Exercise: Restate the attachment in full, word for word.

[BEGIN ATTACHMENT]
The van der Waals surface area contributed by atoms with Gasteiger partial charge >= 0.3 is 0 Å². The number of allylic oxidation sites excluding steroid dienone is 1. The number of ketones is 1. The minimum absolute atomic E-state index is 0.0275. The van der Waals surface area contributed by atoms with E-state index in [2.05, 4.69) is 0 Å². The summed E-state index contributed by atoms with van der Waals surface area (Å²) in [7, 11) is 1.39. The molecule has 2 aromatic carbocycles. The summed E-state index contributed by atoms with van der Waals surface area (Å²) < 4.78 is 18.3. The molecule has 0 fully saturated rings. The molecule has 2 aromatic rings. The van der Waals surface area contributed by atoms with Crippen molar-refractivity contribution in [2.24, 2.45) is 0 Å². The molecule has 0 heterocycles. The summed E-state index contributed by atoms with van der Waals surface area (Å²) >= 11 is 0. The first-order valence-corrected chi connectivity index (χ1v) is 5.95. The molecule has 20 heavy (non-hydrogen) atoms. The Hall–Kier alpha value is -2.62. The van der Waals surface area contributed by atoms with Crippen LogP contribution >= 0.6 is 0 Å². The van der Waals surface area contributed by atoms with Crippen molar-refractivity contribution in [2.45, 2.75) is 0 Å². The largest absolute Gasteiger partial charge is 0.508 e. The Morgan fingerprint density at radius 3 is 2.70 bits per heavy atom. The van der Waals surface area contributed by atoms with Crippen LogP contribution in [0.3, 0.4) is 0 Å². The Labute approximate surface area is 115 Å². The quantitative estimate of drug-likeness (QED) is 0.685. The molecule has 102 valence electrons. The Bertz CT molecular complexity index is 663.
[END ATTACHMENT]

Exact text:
The van der Waals surface area contributed by atoms with Gasteiger partial charge >= 0.3 is 0 Å². The number of allylic oxidation sites excluding steroid dienone is 1. The number of ketones is 1. The minimum absolute atomic E-state index is 0.0275. The van der Waals surface area contributed by atoms with E-state index in [2.05, 4.69) is 0 Å². The summed E-state index contributed by atoms with van der Waals surface area (Å²) in [7, 11) is 1.39. The molecule has 2 aromatic carbocycles. The summed E-state index contributed by atoms with van der Waals surface area (Å²) < 4.78 is 18.3. The molecule has 0 fully saturated rings. The molecule has 2 aromatic rings. The van der Waals surface area contributed by atoms with Crippen molar-refractivity contribution in [2.24, 2.45) is 0 Å². The molecule has 0 heterocycles. The summed E-state index contributed by atoms with van der Waals surface area (Å²) >= 11 is 0. The first-order valence-corrected chi connectivity index (χ1v) is 5.95. The molecule has 20 heavy (non-hydrogen) atoms. The Hall–Kier alpha value is -2.62. The van der Waals surface area contributed by atoms with Crippen LogP contribution >= 0.6 is 0 Å². The van der Waals surface area contributed by atoms with Crippen molar-refractivity contribution in [2.45, 2.75) is 0 Å². The largest absolute Gasteiger partial charge is 0.508 e. The Morgan fingerprint density at radius 3 is 2.70 bits per heavy atom. The van der Waals surface area contributed by atoms with Crippen LogP contribution in [0.3, 0.4) is 0 Å². The Labute approximate surface area is 115 Å². The quantitative estimate of drug-likeness (QED) is 0.685. The molecule has 102 valence electrons. The Bertz CT molecular complexity index is 663.